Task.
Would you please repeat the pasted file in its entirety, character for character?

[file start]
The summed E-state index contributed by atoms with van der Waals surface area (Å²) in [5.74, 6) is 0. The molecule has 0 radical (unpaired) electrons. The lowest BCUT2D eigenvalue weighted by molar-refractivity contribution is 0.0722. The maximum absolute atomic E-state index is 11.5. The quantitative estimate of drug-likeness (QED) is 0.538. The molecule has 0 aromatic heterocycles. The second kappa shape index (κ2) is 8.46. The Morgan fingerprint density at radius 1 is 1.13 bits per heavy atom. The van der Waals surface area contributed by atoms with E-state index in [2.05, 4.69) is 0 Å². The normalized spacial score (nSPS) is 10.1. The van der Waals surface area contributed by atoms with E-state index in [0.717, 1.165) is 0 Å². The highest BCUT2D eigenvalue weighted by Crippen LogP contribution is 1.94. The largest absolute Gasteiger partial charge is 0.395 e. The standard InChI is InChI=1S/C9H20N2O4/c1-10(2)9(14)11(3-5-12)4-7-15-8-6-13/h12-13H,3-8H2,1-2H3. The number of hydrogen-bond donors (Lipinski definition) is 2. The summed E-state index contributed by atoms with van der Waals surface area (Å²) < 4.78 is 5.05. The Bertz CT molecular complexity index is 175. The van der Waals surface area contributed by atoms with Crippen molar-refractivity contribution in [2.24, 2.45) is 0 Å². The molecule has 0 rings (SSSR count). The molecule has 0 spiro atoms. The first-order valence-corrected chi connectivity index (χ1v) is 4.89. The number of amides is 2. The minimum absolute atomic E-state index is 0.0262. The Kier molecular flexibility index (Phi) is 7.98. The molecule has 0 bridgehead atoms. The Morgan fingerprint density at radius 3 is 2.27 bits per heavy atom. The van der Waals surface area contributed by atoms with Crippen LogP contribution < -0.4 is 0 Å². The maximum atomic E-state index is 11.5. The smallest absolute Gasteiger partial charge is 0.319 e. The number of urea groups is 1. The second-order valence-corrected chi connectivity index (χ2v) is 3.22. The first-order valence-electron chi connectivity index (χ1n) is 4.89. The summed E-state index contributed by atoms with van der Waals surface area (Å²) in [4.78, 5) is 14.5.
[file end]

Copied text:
The summed E-state index contributed by atoms with van der Waals surface area (Å²) in [5.74, 6) is 0. The molecule has 0 radical (unpaired) electrons. The lowest BCUT2D eigenvalue weighted by molar-refractivity contribution is 0.0722. The maximum absolute atomic E-state index is 11.5. The quantitative estimate of drug-likeness (QED) is 0.538. The molecule has 0 aromatic heterocycles. The second kappa shape index (κ2) is 8.46. The Morgan fingerprint density at radius 1 is 1.13 bits per heavy atom. The van der Waals surface area contributed by atoms with E-state index in [2.05, 4.69) is 0 Å². The normalized spacial score (nSPS) is 10.1. The van der Waals surface area contributed by atoms with E-state index in [0.717, 1.165) is 0 Å². The highest BCUT2D eigenvalue weighted by Crippen LogP contribution is 1.94. The largest absolute Gasteiger partial charge is 0.395 e. The standard InChI is InChI=1S/C9H20N2O4/c1-10(2)9(14)11(3-5-12)4-7-15-8-6-13/h12-13H,3-8H2,1-2H3. The number of hydrogen-bond donors (Lipinski definition) is 2. The summed E-state index contributed by atoms with van der Waals surface area (Å²) < 4.78 is 5.05. The Bertz CT molecular complexity index is 175. The van der Waals surface area contributed by atoms with Crippen molar-refractivity contribution in [2.24, 2.45) is 0 Å². The molecule has 0 rings (SSSR count). The molecule has 0 spiro atoms. The first-order valence-corrected chi connectivity index (χ1v) is 4.89. The number of amides is 2. The minimum absolute atomic E-state index is 0.0262. The Kier molecular flexibility index (Phi) is 7.98. The molecule has 0 bridgehead atoms. The Morgan fingerprint density at radius 3 is 2.27 bits per heavy atom. The van der Waals surface area contributed by atoms with Crippen LogP contribution < -0.4 is 0 Å². The maximum atomic E-state index is 11.5. The smallest absolute Gasteiger partial charge is 0.319 e. The number of urea groups is 1. The second-order valence-corrected chi connectivity index (χ2v) is 3.22. The first-order valence-electron chi connectivity index (χ1n) is 4.89. The summed E-state index contributed by atoms with van der Waals surface area (Å²) in [4.78, 5) is 14.5.